Reprinted from yesterday's late editions.
Johan Wilkmanson (1753-1800) did not compose his first string quartet - his first opus, in fact - until he was approximately 32 years old, by which time he had an excellent sense of how it should be done. The Swedish pianist, organist and music-educator dedicated this work to Haydn, a fact that you might deduce simply from hearing it, since it falls enjoyable into the pattern of that composer's middle-period quartets: melodious, neatly but not rigidly organized, nicely balanced and jovial.
I was unaware of this composer and this music until Sunday night, when the Fresk String Quartet, Sweden's leading quartet, gave the work's Washington premiere in the National Gallery. It was hardly a dazzling revelation, but it was a pure, unmixed pleasure, and we don't have so many of those that we can afford to be ungrateful.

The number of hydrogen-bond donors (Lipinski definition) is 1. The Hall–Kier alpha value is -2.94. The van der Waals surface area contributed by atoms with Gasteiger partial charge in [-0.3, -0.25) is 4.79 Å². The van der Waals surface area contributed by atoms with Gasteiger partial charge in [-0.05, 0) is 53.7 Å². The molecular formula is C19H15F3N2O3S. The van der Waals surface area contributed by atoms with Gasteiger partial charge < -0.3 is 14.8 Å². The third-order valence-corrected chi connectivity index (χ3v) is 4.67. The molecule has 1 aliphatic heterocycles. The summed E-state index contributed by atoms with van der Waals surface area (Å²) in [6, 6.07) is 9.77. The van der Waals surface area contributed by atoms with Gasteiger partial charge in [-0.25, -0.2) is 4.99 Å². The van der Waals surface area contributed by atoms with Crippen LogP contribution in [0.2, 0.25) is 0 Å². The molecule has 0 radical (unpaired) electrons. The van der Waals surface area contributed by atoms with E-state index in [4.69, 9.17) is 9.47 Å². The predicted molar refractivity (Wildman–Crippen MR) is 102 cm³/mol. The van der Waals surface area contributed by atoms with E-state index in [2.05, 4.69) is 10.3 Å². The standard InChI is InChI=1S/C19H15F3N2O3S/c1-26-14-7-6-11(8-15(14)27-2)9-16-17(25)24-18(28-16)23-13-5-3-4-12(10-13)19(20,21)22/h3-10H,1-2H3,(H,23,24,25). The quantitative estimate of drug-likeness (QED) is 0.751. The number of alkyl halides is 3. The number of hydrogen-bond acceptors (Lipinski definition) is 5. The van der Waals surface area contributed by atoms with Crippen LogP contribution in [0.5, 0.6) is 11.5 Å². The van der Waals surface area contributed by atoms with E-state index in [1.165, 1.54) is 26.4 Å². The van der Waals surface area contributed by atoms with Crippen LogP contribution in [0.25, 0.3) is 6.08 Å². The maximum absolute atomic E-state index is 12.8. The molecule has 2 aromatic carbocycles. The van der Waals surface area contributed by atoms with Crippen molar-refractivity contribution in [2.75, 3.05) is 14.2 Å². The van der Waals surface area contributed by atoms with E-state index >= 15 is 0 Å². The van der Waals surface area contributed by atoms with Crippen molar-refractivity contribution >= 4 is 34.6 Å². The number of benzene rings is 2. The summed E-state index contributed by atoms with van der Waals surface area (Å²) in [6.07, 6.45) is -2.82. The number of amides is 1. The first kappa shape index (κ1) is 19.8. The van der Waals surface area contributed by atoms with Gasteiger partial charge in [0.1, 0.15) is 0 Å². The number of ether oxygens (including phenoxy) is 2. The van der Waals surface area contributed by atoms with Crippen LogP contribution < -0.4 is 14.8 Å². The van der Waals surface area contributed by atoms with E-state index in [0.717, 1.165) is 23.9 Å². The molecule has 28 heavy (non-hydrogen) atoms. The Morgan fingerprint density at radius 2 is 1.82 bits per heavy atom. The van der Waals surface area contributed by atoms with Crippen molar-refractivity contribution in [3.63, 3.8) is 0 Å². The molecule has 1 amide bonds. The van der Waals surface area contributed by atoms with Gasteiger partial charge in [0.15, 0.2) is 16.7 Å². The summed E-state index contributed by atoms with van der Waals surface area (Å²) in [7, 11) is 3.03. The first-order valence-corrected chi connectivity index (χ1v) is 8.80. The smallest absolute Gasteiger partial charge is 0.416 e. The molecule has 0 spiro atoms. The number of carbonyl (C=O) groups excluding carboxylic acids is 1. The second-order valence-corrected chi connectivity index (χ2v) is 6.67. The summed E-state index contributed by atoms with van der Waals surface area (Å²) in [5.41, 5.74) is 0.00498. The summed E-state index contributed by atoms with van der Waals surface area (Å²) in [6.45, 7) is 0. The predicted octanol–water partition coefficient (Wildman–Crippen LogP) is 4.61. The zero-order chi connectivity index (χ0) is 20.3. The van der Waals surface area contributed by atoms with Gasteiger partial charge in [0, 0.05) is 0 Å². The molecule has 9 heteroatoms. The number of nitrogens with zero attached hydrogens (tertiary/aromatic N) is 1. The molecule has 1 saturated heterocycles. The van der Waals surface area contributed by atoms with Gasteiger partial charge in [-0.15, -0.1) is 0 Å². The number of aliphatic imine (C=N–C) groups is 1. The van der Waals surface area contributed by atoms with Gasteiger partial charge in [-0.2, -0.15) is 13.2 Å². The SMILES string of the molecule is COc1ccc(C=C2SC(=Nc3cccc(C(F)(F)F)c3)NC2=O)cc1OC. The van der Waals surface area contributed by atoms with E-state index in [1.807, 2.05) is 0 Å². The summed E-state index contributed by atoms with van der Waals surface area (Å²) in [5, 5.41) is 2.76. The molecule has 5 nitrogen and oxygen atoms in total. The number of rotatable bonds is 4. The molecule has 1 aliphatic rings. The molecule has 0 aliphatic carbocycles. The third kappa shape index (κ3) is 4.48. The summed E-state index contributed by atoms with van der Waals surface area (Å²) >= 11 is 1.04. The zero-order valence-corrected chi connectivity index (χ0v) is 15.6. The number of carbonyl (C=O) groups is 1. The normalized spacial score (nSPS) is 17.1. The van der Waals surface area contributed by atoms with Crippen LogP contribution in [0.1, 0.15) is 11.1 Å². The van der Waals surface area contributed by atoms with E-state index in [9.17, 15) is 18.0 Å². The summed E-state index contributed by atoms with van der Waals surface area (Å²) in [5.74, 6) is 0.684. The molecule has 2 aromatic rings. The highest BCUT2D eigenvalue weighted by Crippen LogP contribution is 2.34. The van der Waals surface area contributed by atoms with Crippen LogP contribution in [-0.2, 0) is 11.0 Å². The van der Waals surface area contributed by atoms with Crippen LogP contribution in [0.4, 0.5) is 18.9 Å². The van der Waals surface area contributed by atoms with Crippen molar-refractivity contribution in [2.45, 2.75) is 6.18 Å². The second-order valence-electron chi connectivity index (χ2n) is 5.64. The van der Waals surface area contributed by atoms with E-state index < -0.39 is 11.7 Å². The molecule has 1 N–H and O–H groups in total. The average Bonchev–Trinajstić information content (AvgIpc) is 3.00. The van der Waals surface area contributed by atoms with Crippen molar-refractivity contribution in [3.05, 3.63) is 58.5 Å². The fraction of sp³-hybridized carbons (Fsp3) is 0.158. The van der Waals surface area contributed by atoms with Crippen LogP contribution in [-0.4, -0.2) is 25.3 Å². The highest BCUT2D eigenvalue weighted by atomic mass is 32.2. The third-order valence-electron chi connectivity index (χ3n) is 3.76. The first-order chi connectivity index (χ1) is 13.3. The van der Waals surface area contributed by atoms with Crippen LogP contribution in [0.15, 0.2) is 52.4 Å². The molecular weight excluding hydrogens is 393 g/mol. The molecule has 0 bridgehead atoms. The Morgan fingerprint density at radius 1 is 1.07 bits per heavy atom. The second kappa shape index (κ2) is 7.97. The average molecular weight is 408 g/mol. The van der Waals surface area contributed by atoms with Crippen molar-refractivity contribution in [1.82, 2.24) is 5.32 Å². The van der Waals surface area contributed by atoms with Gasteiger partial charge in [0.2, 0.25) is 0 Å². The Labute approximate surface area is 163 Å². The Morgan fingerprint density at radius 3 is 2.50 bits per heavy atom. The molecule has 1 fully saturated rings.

In this work, as in Debussy's only string quarter and Beethoven's last one (the magnificent Op. 135 in F), the Fresk foursome played with unobtrusively fine technique and superb coordination, only slightly blurred by the hall's resonant acoustics. They told us nothing new about the more familiar music, but they renewed the acquaintance pleasantly.